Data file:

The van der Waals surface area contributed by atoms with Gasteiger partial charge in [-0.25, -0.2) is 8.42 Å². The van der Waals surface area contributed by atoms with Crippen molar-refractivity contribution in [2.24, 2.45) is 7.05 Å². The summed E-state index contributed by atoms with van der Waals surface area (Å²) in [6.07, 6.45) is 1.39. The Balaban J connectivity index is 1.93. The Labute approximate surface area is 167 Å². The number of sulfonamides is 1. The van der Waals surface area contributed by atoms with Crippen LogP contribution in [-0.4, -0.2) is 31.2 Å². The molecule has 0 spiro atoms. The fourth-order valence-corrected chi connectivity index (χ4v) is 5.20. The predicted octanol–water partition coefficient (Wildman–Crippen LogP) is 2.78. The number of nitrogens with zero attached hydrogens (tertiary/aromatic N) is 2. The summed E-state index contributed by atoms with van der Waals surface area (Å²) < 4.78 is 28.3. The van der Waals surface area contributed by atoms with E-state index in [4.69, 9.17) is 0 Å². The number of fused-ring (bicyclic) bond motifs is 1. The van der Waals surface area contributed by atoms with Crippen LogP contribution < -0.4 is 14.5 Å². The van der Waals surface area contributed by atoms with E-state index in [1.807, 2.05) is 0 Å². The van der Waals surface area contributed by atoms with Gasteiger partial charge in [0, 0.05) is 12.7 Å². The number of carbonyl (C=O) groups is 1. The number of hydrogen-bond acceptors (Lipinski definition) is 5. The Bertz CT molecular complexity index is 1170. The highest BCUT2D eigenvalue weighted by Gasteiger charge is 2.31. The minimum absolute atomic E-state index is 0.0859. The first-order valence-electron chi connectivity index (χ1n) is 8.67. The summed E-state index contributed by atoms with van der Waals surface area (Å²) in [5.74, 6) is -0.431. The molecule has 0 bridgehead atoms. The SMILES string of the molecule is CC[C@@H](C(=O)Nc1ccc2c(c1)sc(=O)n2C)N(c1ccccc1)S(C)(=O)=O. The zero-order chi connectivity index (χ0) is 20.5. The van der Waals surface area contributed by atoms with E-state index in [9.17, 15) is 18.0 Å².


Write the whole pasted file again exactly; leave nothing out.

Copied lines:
The van der Waals surface area contributed by atoms with Gasteiger partial charge in [-0.25, -0.2) is 8.42 Å². The van der Waals surface area contributed by atoms with Crippen molar-refractivity contribution in [2.24, 2.45) is 7.05 Å². The summed E-state index contributed by atoms with van der Waals surface area (Å²) in [6.07, 6.45) is 1.39. The Balaban J connectivity index is 1.93. The Labute approximate surface area is 167 Å². The number of sulfonamides is 1. The van der Waals surface area contributed by atoms with Crippen LogP contribution in [-0.4, -0.2) is 31.2 Å². The molecule has 0 spiro atoms. The fourth-order valence-corrected chi connectivity index (χ4v) is 5.20. The predicted octanol–water partition coefficient (Wildman–Crippen LogP) is 2.78. The number of nitrogens with zero attached hydrogens (tertiary/aromatic N) is 2. The summed E-state index contributed by atoms with van der Waals surface area (Å²) < 4.78 is 28.3. The van der Waals surface area contributed by atoms with E-state index in [4.69, 9.17) is 0 Å². The number of fused-ring (bicyclic) bond motifs is 1. The van der Waals surface area contributed by atoms with Crippen LogP contribution < -0.4 is 14.5 Å². The van der Waals surface area contributed by atoms with E-state index in [1.807, 2.05) is 0 Å². The van der Waals surface area contributed by atoms with Gasteiger partial charge in [0, 0.05) is 12.7 Å². The number of carbonyl (C=O) groups is 1. The number of hydrogen-bond acceptors (Lipinski definition) is 5. The Bertz CT molecular complexity index is 1170. The highest BCUT2D eigenvalue weighted by Gasteiger charge is 2.31. The minimum absolute atomic E-state index is 0.0859. The first-order valence-electron chi connectivity index (χ1n) is 8.67. The summed E-state index contributed by atoms with van der Waals surface area (Å²) in [5.74, 6) is -0.431. The molecule has 0 bridgehead atoms. The SMILES string of the molecule is CC[C@@H](C(=O)Nc1ccc2c(c1)sc(=O)n2C)N(c1ccccc1)S(C)(=O)=O. The zero-order chi connectivity index (χ0) is 20.5. The van der Waals surface area contributed by atoms with E-state index in [9.17, 15) is 18.0 Å².